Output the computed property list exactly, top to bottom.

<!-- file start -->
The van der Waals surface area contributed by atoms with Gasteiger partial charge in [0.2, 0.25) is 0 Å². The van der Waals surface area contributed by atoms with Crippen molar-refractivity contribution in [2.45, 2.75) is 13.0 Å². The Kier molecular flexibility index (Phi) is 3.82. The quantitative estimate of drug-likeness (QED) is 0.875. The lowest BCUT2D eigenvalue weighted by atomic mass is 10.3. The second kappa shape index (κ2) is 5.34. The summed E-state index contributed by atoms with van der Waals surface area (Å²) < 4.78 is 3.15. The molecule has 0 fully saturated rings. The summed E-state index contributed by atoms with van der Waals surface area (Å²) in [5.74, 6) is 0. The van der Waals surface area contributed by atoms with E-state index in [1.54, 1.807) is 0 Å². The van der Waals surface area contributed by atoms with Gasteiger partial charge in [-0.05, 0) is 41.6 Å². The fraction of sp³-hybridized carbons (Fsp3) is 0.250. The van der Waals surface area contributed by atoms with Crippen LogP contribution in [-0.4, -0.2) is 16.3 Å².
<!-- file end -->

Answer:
The van der Waals surface area contributed by atoms with Gasteiger partial charge in [0.2, 0.25) is 0 Å². The van der Waals surface area contributed by atoms with Crippen molar-refractivity contribution in [2.45, 2.75) is 13.0 Å². The Kier molecular flexibility index (Phi) is 3.82. The quantitative estimate of drug-likeness (QED) is 0.875. The lowest BCUT2D eigenvalue weighted by atomic mass is 10.3. The second kappa shape index (κ2) is 5.34. The summed E-state index contributed by atoms with van der Waals surface area (Å²) < 4.78 is 3.15. The molecule has 0 fully saturated rings. The summed E-state index contributed by atoms with van der Waals surface area (Å²) in [5.74, 6) is 0. The van der Waals surface area contributed by atoms with E-state index in [1.54, 1.807) is 0 Å². The van der Waals surface area contributed by atoms with Gasteiger partial charge in [-0.05, 0) is 41.6 Å². The fraction of sp³-hybridized carbons (Fsp3) is 0.250. The van der Waals surface area contributed by atoms with Crippen LogP contribution in [-0.4, -0.2) is 16.3 Å².